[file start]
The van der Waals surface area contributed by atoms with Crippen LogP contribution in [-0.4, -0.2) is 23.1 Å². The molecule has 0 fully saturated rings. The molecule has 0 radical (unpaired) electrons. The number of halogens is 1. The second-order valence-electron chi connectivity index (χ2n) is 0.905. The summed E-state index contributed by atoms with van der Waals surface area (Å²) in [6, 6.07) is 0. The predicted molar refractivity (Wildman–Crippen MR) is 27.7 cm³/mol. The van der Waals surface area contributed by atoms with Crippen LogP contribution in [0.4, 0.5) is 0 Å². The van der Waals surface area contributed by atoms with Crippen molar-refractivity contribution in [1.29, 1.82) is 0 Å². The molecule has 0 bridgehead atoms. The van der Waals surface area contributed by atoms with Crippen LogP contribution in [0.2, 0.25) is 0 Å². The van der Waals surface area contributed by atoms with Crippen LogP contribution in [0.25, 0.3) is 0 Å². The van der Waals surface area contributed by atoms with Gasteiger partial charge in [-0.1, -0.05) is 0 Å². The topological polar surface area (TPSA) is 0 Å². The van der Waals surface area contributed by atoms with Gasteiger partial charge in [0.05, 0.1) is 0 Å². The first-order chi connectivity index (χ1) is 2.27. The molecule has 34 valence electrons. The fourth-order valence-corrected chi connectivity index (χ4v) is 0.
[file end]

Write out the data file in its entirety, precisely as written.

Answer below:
The van der Waals surface area contributed by atoms with Crippen LogP contribution in [-0.4, -0.2) is 23.1 Å². The molecule has 0 fully saturated rings. The molecule has 0 radical (unpaired) electrons. The number of halogens is 1. The second-order valence-electron chi connectivity index (χ2n) is 0.905. The summed E-state index contributed by atoms with van der Waals surface area (Å²) in [6, 6.07) is 0. The predicted molar refractivity (Wildman–Crippen MR) is 27.7 cm³/mol. The van der Waals surface area contributed by atoms with Crippen LogP contribution in [0.4, 0.5) is 0 Å². The van der Waals surface area contributed by atoms with Crippen molar-refractivity contribution in [1.29, 1.82) is 0 Å². The molecule has 0 bridgehead atoms. The van der Waals surface area contributed by atoms with Crippen LogP contribution in [0.2, 0.25) is 0 Å². The van der Waals surface area contributed by atoms with Crippen LogP contribution in [0.25, 0.3) is 0 Å². The van der Waals surface area contributed by atoms with Gasteiger partial charge in [-0.1, -0.05) is 0 Å². The topological polar surface area (TPSA) is 0 Å². The van der Waals surface area contributed by atoms with Gasteiger partial charge in [0.05, 0.1) is 0 Å². The first-order chi connectivity index (χ1) is 2.27. The molecule has 34 valence electrons. The fourth-order valence-corrected chi connectivity index (χ4v) is 0.